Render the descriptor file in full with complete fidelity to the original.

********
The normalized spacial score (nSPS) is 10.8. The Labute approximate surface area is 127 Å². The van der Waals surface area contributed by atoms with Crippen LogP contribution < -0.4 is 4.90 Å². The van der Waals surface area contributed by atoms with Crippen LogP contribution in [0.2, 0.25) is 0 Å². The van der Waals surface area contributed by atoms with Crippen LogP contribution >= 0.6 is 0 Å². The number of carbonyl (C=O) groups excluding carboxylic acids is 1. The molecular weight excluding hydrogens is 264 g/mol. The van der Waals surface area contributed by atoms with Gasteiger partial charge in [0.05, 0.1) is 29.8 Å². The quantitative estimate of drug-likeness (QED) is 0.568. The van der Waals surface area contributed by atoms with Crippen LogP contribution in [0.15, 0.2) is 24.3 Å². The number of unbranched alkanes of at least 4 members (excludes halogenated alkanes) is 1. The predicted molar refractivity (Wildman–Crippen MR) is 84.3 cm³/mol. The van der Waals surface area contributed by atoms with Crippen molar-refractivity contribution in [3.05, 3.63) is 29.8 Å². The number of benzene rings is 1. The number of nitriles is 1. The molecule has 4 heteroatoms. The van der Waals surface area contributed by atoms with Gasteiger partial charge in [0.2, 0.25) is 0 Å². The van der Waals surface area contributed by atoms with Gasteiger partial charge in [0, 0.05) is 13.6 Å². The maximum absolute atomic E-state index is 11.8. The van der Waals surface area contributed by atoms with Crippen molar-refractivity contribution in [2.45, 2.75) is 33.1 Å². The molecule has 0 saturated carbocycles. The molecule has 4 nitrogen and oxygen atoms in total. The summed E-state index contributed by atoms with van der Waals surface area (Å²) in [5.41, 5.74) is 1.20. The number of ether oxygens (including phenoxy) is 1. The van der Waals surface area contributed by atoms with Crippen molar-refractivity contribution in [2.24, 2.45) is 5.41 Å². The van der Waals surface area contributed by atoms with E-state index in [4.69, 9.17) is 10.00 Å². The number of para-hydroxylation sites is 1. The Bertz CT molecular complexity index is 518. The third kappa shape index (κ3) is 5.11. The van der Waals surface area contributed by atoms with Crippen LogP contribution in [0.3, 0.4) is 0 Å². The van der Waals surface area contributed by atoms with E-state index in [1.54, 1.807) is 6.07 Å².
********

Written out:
The normalized spacial score (nSPS) is 10.8. The Labute approximate surface area is 127 Å². The van der Waals surface area contributed by atoms with Crippen LogP contribution < -0.4 is 4.90 Å². The van der Waals surface area contributed by atoms with Crippen LogP contribution in [0.2, 0.25) is 0 Å². The van der Waals surface area contributed by atoms with Crippen LogP contribution >= 0.6 is 0 Å². The number of carbonyl (C=O) groups excluding carboxylic acids is 1. The molecular weight excluding hydrogens is 264 g/mol. The van der Waals surface area contributed by atoms with Gasteiger partial charge in [0.05, 0.1) is 29.8 Å². The quantitative estimate of drug-likeness (QED) is 0.568. The van der Waals surface area contributed by atoms with Crippen LogP contribution in [0.15, 0.2) is 24.3 Å². The number of unbranched alkanes of at least 4 members (excludes halogenated alkanes) is 1. The predicted molar refractivity (Wildman–Crippen MR) is 84.3 cm³/mol. The van der Waals surface area contributed by atoms with Crippen molar-refractivity contribution in [3.05, 3.63) is 29.8 Å². The number of benzene rings is 1. The number of nitriles is 1. The molecule has 4 heteroatoms. The van der Waals surface area contributed by atoms with Gasteiger partial charge in [0.2, 0.25) is 0 Å². The van der Waals surface area contributed by atoms with Gasteiger partial charge in [0, 0.05) is 13.6 Å². The maximum absolute atomic E-state index is 11.8. The van der Waals surface area contributed by atoms with Crippen molar-refractivity contribution in [2.45, 2.75) is 33.1 Å². The molecule has 0 saturated carbocycles. The molecule has 4 nitrogen and oxygen atoms in total. The summed E-state index contributed by atoms with van der Waals surface area (Å²) in [5.41, 5.74) is 1.20. The number of ether oxygens (including phenoxy) is 1. The van der Waals surface area contributed by atoms with Crippen molar-refractivity contribution in [2.24, 2.45) is 5.41 Å². The van der Waals surface area contributed by atoms with E-state index in [4.69, 9.17) is 10.00 Å². The number of para-hydroxylation sites is 1. The Bertz CT molecular complexity index is 518. The third kappa shape index (κ3) is 5.11. The van der Waals surface area contributed by atoms with Crippen LogP contribution in [0.3, 0.4) is 0 Å². The van der Waals surface area contributed by atoms with E-state index in [1.54, 1.807) is 6.07 Å².